Online from: 2008
Subject Area: Health Care Management/Healthcare
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|Title:||Managerial understanding of presenteeism and its economic impact|
|Author(s):||Fiona Cocker, (Menzies Research Institute, University of Tasmania, Newnham, Australia), Angela Martin, (School of Management, University of Tasmania, Newnham, Australia), Kristy Sanderson, (Menzies Research Institute, University of Tasmania, Newnham, Australia)|
|Citation:||Fiona Cocker, Angela Martin, Kristy Sanderson, (2012) "Managerial understanding of presenteeism and its economic impact", International Journal of Workplace Health Management, Vol. 5 Iss: 2, pp.76 - 87|
|Keywords:||Absenteeism, Australia, Cognitive interview, Employees, Managers, Measurement, Presenteeism, Sick leave, Validity, Workplace health management|
|Article type:||Research paper|
|DOI:||10.1108/17538351211239135 (Permanent URL)|
|Publisher:||Emerald Group Publishing Limited|
|Acknowledgements:||Funding source: NHMRC Project Grant 490018.|
Purpose – The economic impact of ill-health in employed individuals is largely experienced via absenteeism-related and presenteeism-related productivity loss. Using cognitive interviewing, the purpose of this paper is to evaluate a recently published interview method by which managers determine key job characteristics and their relationship to the cost of acute and chronic illness-related absenteeism and presenteeism in the workplace: the team production approach.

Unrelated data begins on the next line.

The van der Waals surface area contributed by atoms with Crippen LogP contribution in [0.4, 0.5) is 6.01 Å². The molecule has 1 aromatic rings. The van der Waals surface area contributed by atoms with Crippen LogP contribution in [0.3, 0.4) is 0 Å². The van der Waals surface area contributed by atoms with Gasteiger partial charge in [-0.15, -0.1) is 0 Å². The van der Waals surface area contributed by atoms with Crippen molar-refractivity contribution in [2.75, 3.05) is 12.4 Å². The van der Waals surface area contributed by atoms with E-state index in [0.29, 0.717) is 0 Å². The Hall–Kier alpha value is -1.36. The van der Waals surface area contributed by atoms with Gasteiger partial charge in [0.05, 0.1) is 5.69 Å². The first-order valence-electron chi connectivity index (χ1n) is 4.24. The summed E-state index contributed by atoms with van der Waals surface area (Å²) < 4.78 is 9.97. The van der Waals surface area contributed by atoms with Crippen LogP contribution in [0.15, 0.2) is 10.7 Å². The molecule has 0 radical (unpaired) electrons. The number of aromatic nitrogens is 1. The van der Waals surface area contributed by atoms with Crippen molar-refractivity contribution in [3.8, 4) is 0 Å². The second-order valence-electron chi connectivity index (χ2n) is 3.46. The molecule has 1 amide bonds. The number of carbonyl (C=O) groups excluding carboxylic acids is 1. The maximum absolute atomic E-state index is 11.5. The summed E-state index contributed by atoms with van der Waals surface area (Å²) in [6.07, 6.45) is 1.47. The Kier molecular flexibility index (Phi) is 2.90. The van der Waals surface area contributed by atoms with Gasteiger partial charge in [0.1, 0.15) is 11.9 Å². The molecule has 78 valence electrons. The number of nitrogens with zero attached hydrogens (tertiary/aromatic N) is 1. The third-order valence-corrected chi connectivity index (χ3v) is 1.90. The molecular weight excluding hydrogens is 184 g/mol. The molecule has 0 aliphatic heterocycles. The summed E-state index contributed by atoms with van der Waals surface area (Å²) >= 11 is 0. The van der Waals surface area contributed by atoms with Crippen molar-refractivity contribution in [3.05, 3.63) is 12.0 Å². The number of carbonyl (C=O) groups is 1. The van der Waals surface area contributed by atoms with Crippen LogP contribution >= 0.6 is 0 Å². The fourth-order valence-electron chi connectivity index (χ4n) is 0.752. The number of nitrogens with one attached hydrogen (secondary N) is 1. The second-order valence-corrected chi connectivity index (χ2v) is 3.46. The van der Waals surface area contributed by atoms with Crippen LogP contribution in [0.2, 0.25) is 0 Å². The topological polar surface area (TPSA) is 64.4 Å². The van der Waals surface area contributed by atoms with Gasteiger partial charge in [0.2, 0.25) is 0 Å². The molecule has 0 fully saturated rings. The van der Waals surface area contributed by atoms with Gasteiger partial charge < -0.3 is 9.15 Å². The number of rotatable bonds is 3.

Design/methodology/approach – Managers (
Findings – Content analysis of interview outputs examined cognitive processes underlying managers’ responses and revealed difficulties understanding and quantifying chronic illness and presenteeism. Difficulties were categorised as misunderstanding of key concepts/terminology, inability to provide answers due to lack of knowledge, difficulty applying questions/scenarios to employees/workplaces and miscellaneous problems.
Practical implications – Interview modifications are proposed to address concerns of managers. These changes aim to minimise measurement error in future applications of the instrument and improve valuation of chronic illness and presenteeism in the workforce.
Social implications – Improved understanding of chronic illness and presenteeism could enhance estimation of productivity loss recoverable via health management/promotion strategies and may increase managers’ willingness to implement such programs. Development of valuation methods in a manner acceptable to and informed by business leaders/employers ensures findings have “real-world” value.
Originality/value – To the authors’ knowledge, this is the first use of cognitive interviewing to identify sources of response error in a productivity evaluation method.
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